CLEMSON -- Clemson University students want the administration to adopt a Medical Alcohol Amnesty policy they say would give priority to protection of students' health and lives over punishing violations of university rules.
"This would just mean one less barrier to getting someone help," said Tom Richey, president of the graduate student body. "It would not tie the hands of the police."
Three Clemson fraternity members recently were charged with alcohol-related misdemeanors after a freshman died of alcohol poisoning during an off-campus party. The students' activities did not directly lead to the death of 18-year-old Benjamin Garrison Sprague, prosecutor Chrissy Adams said.
North Carolina medical examiners also found six of the students killed in a beach house fire last year had consumed alcohol. A Clemson student and six University of South Carolina students were killed in the fire at Ocean Isle Beach, N.C.
Clemson student leaders told the university's trustees Friday that an amnesty policy would encourage students to put saving a student's life and health first during an alcohol-related emergency.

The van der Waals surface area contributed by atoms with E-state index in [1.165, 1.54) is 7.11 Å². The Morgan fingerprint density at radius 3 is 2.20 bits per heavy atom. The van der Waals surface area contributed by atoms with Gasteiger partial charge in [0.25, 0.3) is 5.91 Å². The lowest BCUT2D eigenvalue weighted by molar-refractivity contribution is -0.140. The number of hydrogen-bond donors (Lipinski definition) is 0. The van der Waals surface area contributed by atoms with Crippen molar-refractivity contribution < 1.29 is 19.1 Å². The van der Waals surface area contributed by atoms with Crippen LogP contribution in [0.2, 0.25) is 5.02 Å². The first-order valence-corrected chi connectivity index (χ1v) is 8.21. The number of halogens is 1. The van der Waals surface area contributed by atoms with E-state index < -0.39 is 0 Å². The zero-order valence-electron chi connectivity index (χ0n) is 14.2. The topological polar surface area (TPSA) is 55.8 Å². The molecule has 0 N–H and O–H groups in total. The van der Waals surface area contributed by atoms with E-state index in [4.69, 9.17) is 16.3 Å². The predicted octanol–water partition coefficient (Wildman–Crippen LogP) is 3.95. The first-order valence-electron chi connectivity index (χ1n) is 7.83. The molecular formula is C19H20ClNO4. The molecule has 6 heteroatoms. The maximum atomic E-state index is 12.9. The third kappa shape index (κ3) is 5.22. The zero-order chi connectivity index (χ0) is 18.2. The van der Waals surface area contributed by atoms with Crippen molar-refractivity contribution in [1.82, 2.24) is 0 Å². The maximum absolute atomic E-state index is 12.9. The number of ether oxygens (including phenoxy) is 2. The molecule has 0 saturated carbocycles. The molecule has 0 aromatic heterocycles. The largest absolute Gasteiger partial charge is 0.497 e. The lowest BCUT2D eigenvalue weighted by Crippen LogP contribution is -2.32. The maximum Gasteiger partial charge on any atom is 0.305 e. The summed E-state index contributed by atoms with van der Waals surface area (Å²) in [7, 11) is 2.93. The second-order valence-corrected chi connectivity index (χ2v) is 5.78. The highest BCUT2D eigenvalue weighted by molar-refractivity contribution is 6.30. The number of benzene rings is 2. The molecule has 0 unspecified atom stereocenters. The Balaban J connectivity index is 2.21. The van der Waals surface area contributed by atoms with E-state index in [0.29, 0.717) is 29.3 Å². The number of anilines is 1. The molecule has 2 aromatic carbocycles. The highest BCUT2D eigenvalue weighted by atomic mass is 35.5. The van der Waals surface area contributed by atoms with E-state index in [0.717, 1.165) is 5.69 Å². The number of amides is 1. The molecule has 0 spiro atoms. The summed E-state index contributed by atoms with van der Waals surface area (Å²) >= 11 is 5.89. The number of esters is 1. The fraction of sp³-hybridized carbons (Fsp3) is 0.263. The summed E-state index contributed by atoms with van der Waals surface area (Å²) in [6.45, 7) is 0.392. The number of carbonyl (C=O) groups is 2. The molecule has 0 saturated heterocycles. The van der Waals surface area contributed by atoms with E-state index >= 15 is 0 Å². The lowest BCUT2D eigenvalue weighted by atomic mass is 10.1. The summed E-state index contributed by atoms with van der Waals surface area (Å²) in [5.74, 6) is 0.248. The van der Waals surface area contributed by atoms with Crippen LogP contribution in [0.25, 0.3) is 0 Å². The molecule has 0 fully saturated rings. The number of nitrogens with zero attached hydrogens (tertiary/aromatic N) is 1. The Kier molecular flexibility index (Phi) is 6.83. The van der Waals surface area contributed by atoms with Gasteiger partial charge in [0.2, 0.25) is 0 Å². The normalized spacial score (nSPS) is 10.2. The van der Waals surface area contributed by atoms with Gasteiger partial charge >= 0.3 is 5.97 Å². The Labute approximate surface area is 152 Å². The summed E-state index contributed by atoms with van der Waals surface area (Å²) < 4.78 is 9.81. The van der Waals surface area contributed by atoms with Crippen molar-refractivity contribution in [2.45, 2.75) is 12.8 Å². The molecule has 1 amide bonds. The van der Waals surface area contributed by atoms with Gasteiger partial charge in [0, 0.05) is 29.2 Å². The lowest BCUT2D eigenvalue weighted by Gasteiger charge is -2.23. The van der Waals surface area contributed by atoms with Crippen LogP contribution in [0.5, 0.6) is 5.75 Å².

Only university rules and discipline would be waived under such an amnesty. Students and university officials said they have no authority to exempt students from law enforcement or the courts.
Callie Boyd, vice president of the undergraduate student government, said Clemson's student government surveyed other universities and found similar policies in place, for example, at Harvard University in Boston, William and Mary University in Virginia, the University of Georgia, and Cornell University in New York.
Clemson board chairman Bill Hendrix said the alcohol policy is an administrative matter that will probably be left to President James Barker and his staff.
"While we are happy he shared his thoughts with us on that issue, the administration has not given us a recommendation on it yet," Hendrix said.
Gail DiSabatino, vice president for student affairs, said the proposed Medical Alcohol Amnesty policy is under review by her office. She said she expects some kind of policy to be approved.
"We are carefully trying to find the right policy. I'm meeting with the committee next week," DiSabatino said.
"The health and safety of our students is absolutely No. 1," she said. "We still need to treat the student in a way that they recognize they have harmed themselves. There will still need to be an intervention."
Boyd said the amnesty is much needed.
"Students often express concern over the university's response to emergency medical attention and alcohol. It's unfortunate we punish students who act responsibly."